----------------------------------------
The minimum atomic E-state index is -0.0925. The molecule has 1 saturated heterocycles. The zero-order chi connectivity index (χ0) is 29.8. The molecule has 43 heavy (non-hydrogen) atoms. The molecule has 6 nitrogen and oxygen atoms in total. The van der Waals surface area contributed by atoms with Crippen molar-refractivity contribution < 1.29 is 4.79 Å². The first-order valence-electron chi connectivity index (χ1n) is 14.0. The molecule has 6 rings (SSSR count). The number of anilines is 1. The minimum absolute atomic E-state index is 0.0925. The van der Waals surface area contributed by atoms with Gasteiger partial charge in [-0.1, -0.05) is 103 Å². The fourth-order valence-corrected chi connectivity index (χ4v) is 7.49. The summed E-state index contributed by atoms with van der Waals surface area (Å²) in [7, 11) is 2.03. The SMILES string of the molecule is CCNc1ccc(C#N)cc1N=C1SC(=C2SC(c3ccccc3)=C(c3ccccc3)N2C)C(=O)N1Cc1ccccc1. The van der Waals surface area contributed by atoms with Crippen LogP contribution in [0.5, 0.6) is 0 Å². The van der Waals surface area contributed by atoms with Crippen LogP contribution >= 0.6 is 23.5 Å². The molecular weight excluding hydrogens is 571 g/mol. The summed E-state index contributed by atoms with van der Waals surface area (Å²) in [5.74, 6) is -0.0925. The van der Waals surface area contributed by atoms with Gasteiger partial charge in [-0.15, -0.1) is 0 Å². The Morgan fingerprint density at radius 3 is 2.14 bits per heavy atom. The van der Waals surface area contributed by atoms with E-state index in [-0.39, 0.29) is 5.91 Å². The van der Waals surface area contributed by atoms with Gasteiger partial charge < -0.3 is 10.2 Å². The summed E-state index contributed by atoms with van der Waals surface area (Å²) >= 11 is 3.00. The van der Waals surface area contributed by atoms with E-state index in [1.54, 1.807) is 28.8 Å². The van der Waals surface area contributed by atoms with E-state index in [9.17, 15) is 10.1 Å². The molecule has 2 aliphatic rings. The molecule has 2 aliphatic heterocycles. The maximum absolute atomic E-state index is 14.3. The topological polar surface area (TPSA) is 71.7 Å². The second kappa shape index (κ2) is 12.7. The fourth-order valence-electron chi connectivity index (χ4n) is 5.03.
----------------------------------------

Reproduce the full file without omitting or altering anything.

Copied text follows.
The minimum atomic E-state index is -0.0925. The molecule has 1 saturated heterocycles. The zero-order chi connectivity index (χ0) is 29.8. The molecule has 43 heavy (non-hydrogen) atoms. The molecule has 6 nitrogen and oxygen atoms in total. The van der Waals surface area contributed by atoms with Crippen molar-refractivity contribution < 1.29 is 4.79 Å². The first-order valence-electron chi connectivity index (χ1n) is 14.0. The molecule has 6 rings (SSSR count). The number of anilines is 1. The minimum absolute atomic E-state index is 0.0925. The van der Waals surface area contributed by atoms with Gasteiger partial charge in [-0.1, -0.05) is 103 Å². The fourth-order valence-corrected chi connectivity index (χ4v) is 7.49. The summed E-state index contributed by atoms with van der Waals surface area (Å²) in [7, 11) is 2.03. The SMILES string of the molecule is CCNc1ccc(C#N)cc1N=C1SC(=C2SC(c3ccccc3)=C(c3ccccc3)N2C)C(=O)N1Cc1ccccc1. The van der Waals surface area contributed by atoms with Crippen LogP contribution in [0.5, 0.6) is 0 Å². The van der Waals surface area contributed by atoms with Crippen LogP contribution >= 0.6 is 23.5 Å². The molecular weight excluding hydrogens is 571 g/mol. The summed E-state index contributed by atoms with van der Waals surface area (Å²) in [5.74, 6) is -0.0925. The van der Waals surface area contributed by atoms with Gasteiger partial charge in [-0.15, -0.1) is 0 Å². The Morgan fingerprint density at radius 3 is 2.14 bits per heavy atom. The van der Waals surface area contributed by atoms with E-state index in [-0.39, 0.29) is 5.91 Å². The van der Waals surface area contributed by atoms with Gasteiger partial charge < -0.3 is 10.2 Å². The summed E-state index contributed by atoms with van der Waals surface area (Å²) >= 11 is 3.00. The van der Waals surface area contributed by atoms with E-state index in [1.54, 1.807) is 28.8 Å². The van der Waals surface area contributed by atoms with E-state index in [9.17, 15) is 10.1 Å². The molecule has 2 aliphatic rings. The molecule has 2 aliphatic heterocycles. The maximum absolute atomic E-state index is 14.3. The topological polar surface area (TPSA) is 71.7 Å². The second kappa shape index (κ2) is 12.7. The fourth-order valence-electron chi connectivity index (χ4n) is 5.03.